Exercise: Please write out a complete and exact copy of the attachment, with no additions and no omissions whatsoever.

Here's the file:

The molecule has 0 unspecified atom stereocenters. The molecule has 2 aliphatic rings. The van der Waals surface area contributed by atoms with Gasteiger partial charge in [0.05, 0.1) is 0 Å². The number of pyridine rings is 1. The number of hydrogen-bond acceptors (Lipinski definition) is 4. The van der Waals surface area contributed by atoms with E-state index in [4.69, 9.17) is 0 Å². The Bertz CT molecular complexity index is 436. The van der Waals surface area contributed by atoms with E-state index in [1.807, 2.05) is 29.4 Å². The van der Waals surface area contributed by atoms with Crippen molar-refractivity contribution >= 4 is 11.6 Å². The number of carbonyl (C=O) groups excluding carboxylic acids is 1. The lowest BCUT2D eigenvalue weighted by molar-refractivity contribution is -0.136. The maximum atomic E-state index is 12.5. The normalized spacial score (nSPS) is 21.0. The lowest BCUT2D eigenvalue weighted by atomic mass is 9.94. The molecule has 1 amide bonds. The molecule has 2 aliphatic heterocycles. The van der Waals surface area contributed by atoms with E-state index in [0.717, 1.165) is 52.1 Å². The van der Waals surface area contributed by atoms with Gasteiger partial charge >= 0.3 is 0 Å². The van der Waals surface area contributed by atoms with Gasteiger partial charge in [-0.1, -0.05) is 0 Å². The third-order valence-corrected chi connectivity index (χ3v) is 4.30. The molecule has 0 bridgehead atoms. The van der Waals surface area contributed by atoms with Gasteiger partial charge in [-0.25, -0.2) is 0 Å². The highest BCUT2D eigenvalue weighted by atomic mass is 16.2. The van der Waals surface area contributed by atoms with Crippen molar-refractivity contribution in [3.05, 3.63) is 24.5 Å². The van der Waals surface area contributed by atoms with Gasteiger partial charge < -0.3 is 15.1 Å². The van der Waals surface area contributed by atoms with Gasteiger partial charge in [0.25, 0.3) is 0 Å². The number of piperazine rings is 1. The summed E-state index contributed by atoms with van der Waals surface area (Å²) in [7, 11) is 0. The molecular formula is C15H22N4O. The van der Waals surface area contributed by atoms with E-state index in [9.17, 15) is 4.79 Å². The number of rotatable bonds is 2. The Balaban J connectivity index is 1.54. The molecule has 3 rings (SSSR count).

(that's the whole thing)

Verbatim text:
The molecule has 0 unspecified atom stereocenters. The molecule has 2 aliphatic rings. The van der Waals surface area contributed by atoms with Gasteiger partial charge in [0.05, 0.1) is 0 Å². The number of pyridine rings is 1. The number of hydrogen-bond acceptors (Lipinski definition) is 4. The van der Waals surface area contributed by atoms with E-state index in [4.69, 9.17) is 0 Å². The Bertz CT molecular complexity index is 436. The van der Waals surface area contributed by atoms with E-state index in [1.807, 2.05) is 29.4 Å². The van der Waals surface area contributed by atoms with Crippen molar-refractivity contribution >= 4 is 11.6 Å². The number of carbonyl (C=O) groups excluding carboxylic acids is 1. The lowest BCUT2D eigenvalue weighted by molar-refractivity contribution is -0.136. The maximum atomic E-state index is 12.5. The normalized spacial score (nSPS) is 21.0. The lowest BCUT2D eigenvalue weighted by atomic mass is 9.94. The molecule has 1 amide bonds. The molecule has 2 aliphatic heterocycles. The van der Waals surface area contributed by atoms with E-state index in [0.717, 1.165) is 52.1 Å². The van der Waals surface area contributed by atoms with Gasteiger partial charge >= 0.3 is 0 Å². The van der Waals surface area contributed by atoms with Gasteiger partial charge in [-0.1, -0.05) is 0 Å². The third-order valence-corrected chi connectivity index (χ3v) is 4.30. The molecule has 0 bridgehead atoms. The van der Waals surface area contributed by atoms with Gasteiger partial charge in [-0.25, -0.2) is 0 Å². The highest BCUT2D eigenvalue weighted by atomic mass is 16.2. The van der Waals surface area contributed by atoms with Crippen molar-refractivity contribution in [3.05, 3.63) is 24.5 Å². The van der Waals surface area contributed by atoms with Gasteiger partial charge < -0.3 is 15.1 Å². The van der Waals surface area contributed by atoms with Gasteiger partial charge in [0.25, 0.3) is 0 Å². The number of piperazine rings is 1. The summed E-state index contributed by atoms with van der Waals surface area (Å²) in [7, 11) is 0. The molecular formula is C15H22N4O. The van der Waals surface area contributed by atoms with E-state index in [9.17, 15) is 4.79 Å². The number of rotatable bonds is 2. The Balaban J connectivity index is 1.54. The molecule has 3 rings (SSSR count).